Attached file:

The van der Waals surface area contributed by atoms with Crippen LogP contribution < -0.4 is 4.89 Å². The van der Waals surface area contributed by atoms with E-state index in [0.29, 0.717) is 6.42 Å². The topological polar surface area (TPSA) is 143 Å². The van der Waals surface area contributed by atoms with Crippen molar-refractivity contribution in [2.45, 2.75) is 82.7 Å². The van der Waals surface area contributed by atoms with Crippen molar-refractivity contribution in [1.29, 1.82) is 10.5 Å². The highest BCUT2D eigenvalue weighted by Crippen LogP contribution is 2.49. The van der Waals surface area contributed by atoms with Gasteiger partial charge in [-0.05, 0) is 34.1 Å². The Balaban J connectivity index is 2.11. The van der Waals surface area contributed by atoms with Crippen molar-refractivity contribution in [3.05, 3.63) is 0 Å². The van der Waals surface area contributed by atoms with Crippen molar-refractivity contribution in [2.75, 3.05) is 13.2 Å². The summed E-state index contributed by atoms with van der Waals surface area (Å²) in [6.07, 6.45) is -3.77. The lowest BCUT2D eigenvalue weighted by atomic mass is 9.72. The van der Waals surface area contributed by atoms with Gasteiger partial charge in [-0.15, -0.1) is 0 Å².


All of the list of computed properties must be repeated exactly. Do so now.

The van der Waals surface area contributed by atoms with Crippen LogP contribution < -0.4 is 4.89 Å². The van der Waals surface area contributed by atoms with E-state index in [0.29, 0.717) is 6.42 Å². The topological polar surface area (TPSA) is 143 Å². The van der Waals surface area contributed by atoms with Crippen molar-refractivity contribution in [2.45, 2.75) is 82.7 Å². The van der Waals surface area contributed by atoms with Crippen molar-refractivity contribution in [1.29, 1.82) is 10.5 Å². The highest BCUT2D eigenvalue weighted by Crippen LogP contribution is 2.49. The van der Waals surface area contributed by atoms with Gasteiger partial charge in [-0.05, 0) is 34.1 Å². The Balaban J connectivity index is 2.11. The van der Waals surface area contributed by atoms with Crippen molar-refractivity contribution in [3.05, 3.63) is 0 Å². The van der Waals surface area contributed by atoms with Crippen molar-refractivity contribution in [2.75, 3.05) is 13.2 Å². The summed E-state index contributed by atoms with van der Waals surface area (Å²) in [6.07, 6.45) is -3.77. The lowest BCUT2D eigenvalue weighted by atomic mass is 9.72. The van der Waals surface area contributed by atoms with Gasteiger partial charge in [-0.15, -0.1) is 0 Å².